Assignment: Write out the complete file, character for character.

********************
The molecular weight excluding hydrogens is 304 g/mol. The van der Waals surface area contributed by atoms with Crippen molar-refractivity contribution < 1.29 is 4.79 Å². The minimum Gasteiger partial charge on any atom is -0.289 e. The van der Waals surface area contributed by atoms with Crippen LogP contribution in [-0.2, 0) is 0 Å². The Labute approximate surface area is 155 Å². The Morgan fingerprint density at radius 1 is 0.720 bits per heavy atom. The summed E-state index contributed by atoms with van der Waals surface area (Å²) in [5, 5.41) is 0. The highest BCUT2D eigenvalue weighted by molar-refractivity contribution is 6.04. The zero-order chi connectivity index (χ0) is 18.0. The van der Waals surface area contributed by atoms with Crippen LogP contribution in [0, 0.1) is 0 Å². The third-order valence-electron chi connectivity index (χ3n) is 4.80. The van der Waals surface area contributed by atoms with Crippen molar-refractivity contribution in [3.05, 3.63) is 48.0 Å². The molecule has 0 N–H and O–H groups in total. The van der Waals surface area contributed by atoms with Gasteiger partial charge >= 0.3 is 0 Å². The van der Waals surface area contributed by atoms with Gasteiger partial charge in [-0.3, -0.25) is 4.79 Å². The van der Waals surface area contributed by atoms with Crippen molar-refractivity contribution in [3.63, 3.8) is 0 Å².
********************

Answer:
The molecular weight excluding hydrogens is 304 g/mol. The van der Waals surface area contributed by atoms with Crippen molar-refractivity contribution < 1.29 is 4.79 Å². The minimum Gasteiger partial charge on any atom is -0.289 e. The van der Waals surface area contributed by atoms with Crippen LogP contribution in [-0.2, 0) is 0 Å². The Labute approximate surface area is 155 Å². The Morgan fingerprint density at radius 1 is 0.720 bits per heavy atom. The summed E-state index contributed by atoms with van der Waals surface area (Å²) in [5, 5.41) is 0. The highest BCUT2D eigenvalue weighted by molar-refractivity contribution is 6.04. The zero-order chi connectivity index (χ0) is 18.0. The van der Waals surface area contributed by atoms with Crippen LogP contribution in [0, 0.1) is 0 Å². The third-order valence-electron chi connectivity index (χ3n) is 4.80. The van der Waals surface area contributed by atoms with Crippen molar-refractivity contribution in [3.05, 3.63) is 48.0 Å². The molecule has 0 N–H and O–H groups in total. The van der Waals surface area contributed by atoms with Gasteiger partial charge >= 0.3 is 0 Å². The van der Waals surface area contributed by atoms with Gasteiger partial charge in [-0.3, -0.25) is 4.79 Å². The van der Waals surface area contributed by atoms with Crippen molar-refractivity contribution in [3.63, 3.8) is 0 Å².